- Distressed workers spend one-third of their time being unproductive and are out sick an average of one full day a month, according to a new report released in partnership with the International Employee Assistance Professionals Association (EAPA). Workplace Well-being: A Summary of the 2018 Workplace Outcome Suite Annual Report is a compilation of data from employee assistance providers and more than 23,000 employee use cases, said the EAPA.
- Research in the report showed that employees with mental health problems aren't able to concentrate at work and are twice as likely to be distracted on the job as typically healthy workers. The common causes of cases of productivity loss were related to mental health, such as anxiety, depression or personal stress (40%), marriage or family relationship problems (29%), work and occupational issues (18%) and drug or alcohol problems (4%).
- According to the report, EAP counseling restored five days of productive work when cases of distress were evaluated over a three-month period, resulting in a productivity savings of $1,731 per case and a return on investment of $3.37:1. Eighty percent of EAP interventions were self-referrals, said the EAPA.
A 2018 netQuote study found that mental health problems were on the rise, with 41% of 1,012 respondents being diagnosed with a mental health disorder and 52% believing that their disorder interfered with their work. Other studies point to a growing number of workers struggling with unsustainably high levels of stress; work-related stress alone affected 94% of U.S. and U.K. workers in another study.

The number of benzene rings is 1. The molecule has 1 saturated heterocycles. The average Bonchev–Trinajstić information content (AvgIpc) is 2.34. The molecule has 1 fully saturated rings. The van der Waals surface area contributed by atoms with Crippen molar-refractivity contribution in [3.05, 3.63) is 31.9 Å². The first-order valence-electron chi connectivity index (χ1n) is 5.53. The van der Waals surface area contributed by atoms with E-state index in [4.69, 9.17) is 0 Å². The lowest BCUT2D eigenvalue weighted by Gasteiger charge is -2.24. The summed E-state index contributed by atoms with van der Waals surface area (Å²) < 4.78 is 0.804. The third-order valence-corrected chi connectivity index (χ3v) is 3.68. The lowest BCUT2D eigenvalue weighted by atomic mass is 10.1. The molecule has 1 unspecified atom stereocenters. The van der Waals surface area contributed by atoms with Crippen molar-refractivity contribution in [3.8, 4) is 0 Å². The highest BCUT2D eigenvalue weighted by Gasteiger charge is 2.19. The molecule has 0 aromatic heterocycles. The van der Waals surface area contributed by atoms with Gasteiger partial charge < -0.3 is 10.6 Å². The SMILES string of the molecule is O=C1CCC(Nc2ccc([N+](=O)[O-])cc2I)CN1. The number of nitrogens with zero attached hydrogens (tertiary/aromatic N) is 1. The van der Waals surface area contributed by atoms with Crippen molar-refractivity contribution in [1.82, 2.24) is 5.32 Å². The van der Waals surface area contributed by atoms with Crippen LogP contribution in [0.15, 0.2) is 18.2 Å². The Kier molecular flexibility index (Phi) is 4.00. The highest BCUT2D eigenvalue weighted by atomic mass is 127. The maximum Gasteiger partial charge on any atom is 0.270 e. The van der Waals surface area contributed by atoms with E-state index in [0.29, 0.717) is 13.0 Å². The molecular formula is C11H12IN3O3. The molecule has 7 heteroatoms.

The toll that untreated mental health disorders takes on workers' well-being and the resulting losses in productivity require effective interventions — and increasingly, employers are turning to old solutions to solve it. While EAPs have long existed and struggled under stigma as only being helpful for cases of drug addiction, the Centers for Disease Control and Prevention as well as numerous studies have said that a well-advertised EAP can help catch issues before they fester. New technology, including telemedicine, has made EAPs more accessible.
However, a recent Absence and Disability Readiness Index. study found that employers are struggling to support workers' mental health and drug addiction issues. While diagnoses and interventions should be left to professionals, employers can train managers to look out for negative changes in behavior or performance, which can signal that a worker is in trouble. That training may be key; while workers are confident that managers can spot mental health issues, HR is not. A well-trained manager corps can help an organization establish a culture of mental wellness through their ability to refer employees to treatment programs, adjust workloads as possible sources of stress, and encourage workers to "unplug" from the workplace during nonwork hours.